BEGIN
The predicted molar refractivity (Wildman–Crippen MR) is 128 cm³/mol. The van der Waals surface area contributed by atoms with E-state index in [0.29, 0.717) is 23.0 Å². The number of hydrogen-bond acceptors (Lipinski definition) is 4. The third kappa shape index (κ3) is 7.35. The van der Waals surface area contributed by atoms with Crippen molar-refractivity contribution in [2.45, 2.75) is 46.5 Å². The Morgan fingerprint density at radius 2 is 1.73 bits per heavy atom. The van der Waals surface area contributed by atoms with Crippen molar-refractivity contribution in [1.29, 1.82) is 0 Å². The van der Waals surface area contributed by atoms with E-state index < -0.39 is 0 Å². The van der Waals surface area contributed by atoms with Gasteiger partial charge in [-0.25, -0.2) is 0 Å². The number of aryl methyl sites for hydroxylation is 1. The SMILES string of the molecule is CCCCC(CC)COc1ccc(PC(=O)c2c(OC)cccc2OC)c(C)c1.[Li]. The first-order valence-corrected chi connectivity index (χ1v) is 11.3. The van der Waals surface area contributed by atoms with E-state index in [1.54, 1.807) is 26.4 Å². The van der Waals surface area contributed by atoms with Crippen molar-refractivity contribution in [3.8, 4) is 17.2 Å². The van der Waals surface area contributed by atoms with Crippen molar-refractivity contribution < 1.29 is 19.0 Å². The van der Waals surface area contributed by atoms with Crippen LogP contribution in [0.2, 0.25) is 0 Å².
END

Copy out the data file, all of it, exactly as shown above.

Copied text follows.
The predicted molar refractivity (Wildman–Crippen MR) is 128 cm³/mol. The van der Waals surface area contributed by atoms with E-state index in [0.29, 0.717) is 23.0 Å². The number of hydrogen-bond acceptors (Lipinski definition) is 4. The third kappa shape index (κ3) is 7.35. The van der Waals surface area contributed by atoms with Crippen molar-refractivity contribution in [2.45, 2.75) is 46.5 Å². The Morgan fingerprint density at radius 2 is 1.73 bits per heavy atom. The van der Waals surface area contributed by atoms with Crippen molar-refractivity contribution in [1.29, 1.82) is 0 Å². The van der Waals surface area contributed by atoms with E-state index < -0.39 is 0 Å². The van der Waals surface area contributed by atoms with Gasteiger partial charge in [-0.25, -0.2) is 0 Å². The number of aryl methyl sites for hydroxylation is 1. The SMILES string of the molecule is CCCCC(CC)COc1ccc(PC(=O)c2c(OC)cccc2OC)c(C)c1.[Li]. The first-order valence-corrected chi connectivity index (χ1v) is 11.3. The van der Waals surface area contributed by atoms with E-state index in [1.54, 1.807) is 26.4 Å². The van der Waals surface area contributed by atoms with Crippen molar-refractivity contribution in [3.8, 4) is 17.2 Å². The van der Waals surface area contributed by atoms with Crippen molar-refractivity contribution < 1.29 is 19.0 Å². The van der Waals surface area contributed by atoms with Crippen LogP contribution in [0.2, 0.25) is 0 Å².